San Francisco, California — In an attempt to reduce the prevalence of hypertension in African-American men, an innovative study turned to the local barber as a gatekeeper for encouraging hypertensive men to visit their healthcare professional to get their blood pressure under control.

As previously reported by heartwire , despite the novel approach for dealing with a known cardiovascular risk factor in the African-American community, results of the Barber-Assisted Reduction in Blood Pressure in Ethnic Residents (BARBER-1) study were a little underwhelming, showing that a barber-based referral system reduced systolic blood pressure by only 2.5 mmHg vs a comparator group.

In a new analysis presented here this week at the American Society of Hypertension (ASH) 2013 Scientific Sessions, researchers now suggest that physician inertia might be the reason why these men failed to get their blood pressure down lower.

"Quite likely, the under treatment of hypertension in primary care limited the ability of the barber-based intervention to lower blood pressure," Dr Florian Rader (Cedars-Sinai Medical Center, Los Angeles, CA), who conducted the post-hoc analysis, told ASH attendees. "Hypertension specialists should be made accessible to all hypertensive black patrons to realize the full promise of the barber-based intervention."

The BARBER-1 study

The BARBER-1 study included 17 black-owned barbershops with clienteles consisting almost entirely of African-American men. Participants were randomized to the intervention barbershops (n=9, mean 75 hypertensive patrons per shop) or comparator shops (n=8, mean 77 hypertensive patrons per shop). Rader and colleagues analyzed the follow-up of patients in the intervention arm (who were seen by hypertension specialists) and those treated by primary-care physicians, as well as follow-up data of patients in the comparator arm.

Overall, the blood pressure reduction among men treated by primary-care physicians was similar to the change in blood pressure among those randomized to the comparator group. In BARBER-1, the comparator arm included men received standard educational pamphlets about hypertension in African Americans, but were not given any other encouragement to get their blood pressure checked.

In contrast, men who were treated by hypertension specialists had a significant 16.6 mmHg reduction in systolic blood pressure vs the comparator arm, suggesting that physician inertia among primary-care physicians might be the reason for the small reductions observed in BARBER-1.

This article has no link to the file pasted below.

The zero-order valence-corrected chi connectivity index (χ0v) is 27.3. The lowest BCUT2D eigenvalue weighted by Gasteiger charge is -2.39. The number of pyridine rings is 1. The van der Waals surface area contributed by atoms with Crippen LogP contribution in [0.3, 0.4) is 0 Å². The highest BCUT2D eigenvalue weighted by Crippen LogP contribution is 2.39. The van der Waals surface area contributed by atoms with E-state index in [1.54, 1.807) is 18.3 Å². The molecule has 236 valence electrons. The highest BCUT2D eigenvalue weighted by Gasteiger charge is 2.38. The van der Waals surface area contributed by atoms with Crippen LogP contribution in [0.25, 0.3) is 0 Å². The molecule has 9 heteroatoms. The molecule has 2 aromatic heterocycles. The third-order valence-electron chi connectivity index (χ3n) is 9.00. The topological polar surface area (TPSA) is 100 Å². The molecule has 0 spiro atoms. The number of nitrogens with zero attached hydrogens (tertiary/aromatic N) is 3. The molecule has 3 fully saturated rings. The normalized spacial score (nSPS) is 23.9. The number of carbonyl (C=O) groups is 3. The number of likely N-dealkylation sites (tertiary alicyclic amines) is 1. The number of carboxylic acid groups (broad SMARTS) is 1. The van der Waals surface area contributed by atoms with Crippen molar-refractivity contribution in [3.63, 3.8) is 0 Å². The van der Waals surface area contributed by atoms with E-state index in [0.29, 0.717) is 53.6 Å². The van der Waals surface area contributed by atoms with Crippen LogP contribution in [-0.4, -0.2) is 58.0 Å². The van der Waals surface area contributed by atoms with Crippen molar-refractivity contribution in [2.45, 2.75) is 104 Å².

"The blood pressure reduction at 10 months was huge among the patients treated by a hypertension specialist," said Rader. "It was greater than 40 mmHg. However, these patients started with a higher baseline systolic blood pressure, so we would expect a large reduction. On the other hand, the patrons treated by primary-care physicians saw the exact same reduction in systolic blood pressure as those in the comparison group."

After adjusting for baseline blood pressure and other confounding variables, including age, smoking status, and education, a large intervention effect remained in those treated by hypertension specialists. Rader noted that patients treated by hypertension experts were more likely to be treated with ACE inhibitors and calcium channel blockers, and on three or more medications. Medication adherence was no different between the three treatment arms.

The analysis, said Rader, has implications for the design of future trials.

"When we design future interventions, we must not only focus on the diagnosis and referral of black men with uncontrolled hypertension, but must include a physician- and treatment-component as part of the intervention to really have an effect on hypertension."


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